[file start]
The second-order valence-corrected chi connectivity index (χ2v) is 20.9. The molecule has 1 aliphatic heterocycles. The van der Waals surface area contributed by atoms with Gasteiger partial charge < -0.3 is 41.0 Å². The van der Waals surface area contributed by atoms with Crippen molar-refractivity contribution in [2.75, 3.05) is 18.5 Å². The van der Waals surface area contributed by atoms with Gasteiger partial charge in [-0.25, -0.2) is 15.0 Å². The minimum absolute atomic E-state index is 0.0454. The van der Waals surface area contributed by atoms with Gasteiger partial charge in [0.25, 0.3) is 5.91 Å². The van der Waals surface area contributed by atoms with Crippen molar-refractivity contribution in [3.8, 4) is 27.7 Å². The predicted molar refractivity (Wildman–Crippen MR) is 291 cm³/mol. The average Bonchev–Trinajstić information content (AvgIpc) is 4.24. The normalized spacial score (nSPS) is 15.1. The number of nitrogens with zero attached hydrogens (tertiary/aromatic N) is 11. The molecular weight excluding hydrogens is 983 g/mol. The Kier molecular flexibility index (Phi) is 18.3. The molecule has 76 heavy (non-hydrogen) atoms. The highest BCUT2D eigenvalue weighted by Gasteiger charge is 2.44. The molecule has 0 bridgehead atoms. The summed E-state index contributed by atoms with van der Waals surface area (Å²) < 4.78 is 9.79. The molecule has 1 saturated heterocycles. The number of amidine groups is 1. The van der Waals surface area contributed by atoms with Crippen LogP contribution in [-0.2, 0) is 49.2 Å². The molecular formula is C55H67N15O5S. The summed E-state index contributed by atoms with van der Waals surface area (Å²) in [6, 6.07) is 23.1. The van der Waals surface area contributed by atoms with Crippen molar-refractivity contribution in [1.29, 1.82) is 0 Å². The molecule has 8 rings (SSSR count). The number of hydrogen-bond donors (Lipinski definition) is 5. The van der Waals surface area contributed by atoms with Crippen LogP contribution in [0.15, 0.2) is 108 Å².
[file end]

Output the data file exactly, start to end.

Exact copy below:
The second-order valence-corrected chi connectivity index (χ2v) is 20.9. The molecule has 1 aliphatic heterocycles. The van der Waals surface area contributed by atoms with Gasteiger partial charge < -0.3 is 41.0 Å². The van der Waals surface area contributed by atoms with Crippen molar-refractivity contribution in [2.75, 3.05) is 18.5 Å². The van der Waals surface area contributed by atoms with Gasteiger partial charge in [-0.25, -0.2) is 15.0 Å². The minimum absolute atomic E-state index is 0.0454. The van der Waals surface area contributed by atoms with Gasteiger partial charge in [0.25, 0.3) is 5.91 Å². The van der Waals surface area contributed by atoms with Crippen molar-refractivity contribution in [3.8, 4) is 27.7 Å². The predicted molar refractivity (Wildman–Crippen MR) is 291 cm³/mol. The average Bonchev–Trinajstić information content (AvgIpc) is 4.24. The normalized spacial score (nSPS) is 15.1. The number of nitrogens with zero attached hydrogens (tertiary/aromatic N) is 11. The molecular weight excluding hydrogens is 983 g/mol. The Kier molecular flexibility index (Phi) is 18.3. The molecule has 76 heavy (non-hydrogen) atoms. The highest BCUT2D eigenvalue weighted by Gasteiger charge is 2.44. The molecule has 0 bridgehead atoms. The summed E-state index contributed by atoms with van der Waals surface area (Å²) < 4.78 is 9.79. The molecule has 1 saturated heterocycles. The number of amidine groups is 1. The van der Waals surface area contributed by atoms with Crippen LogP contribution in [-0.2, 0) is 49.2 Å². The molecular formula is C55H67N15O5S. The summed E-state index contributed by atoms with van der Waals surface area (Å²) in [6, 6.07) is 23.1. The van der Waals surface area contributed by atoms with Crippen molar-refractivity contribution in [1.29, 1.82) is 0 Å². The molecule has 8 rings (SSSR count). The number of hydrogen-bond donors (Lipinski definition) is 5. The van der Waals surface area contributed by atoms with Crippen LogP contribution in [0.15, 0.2) is 108 Å².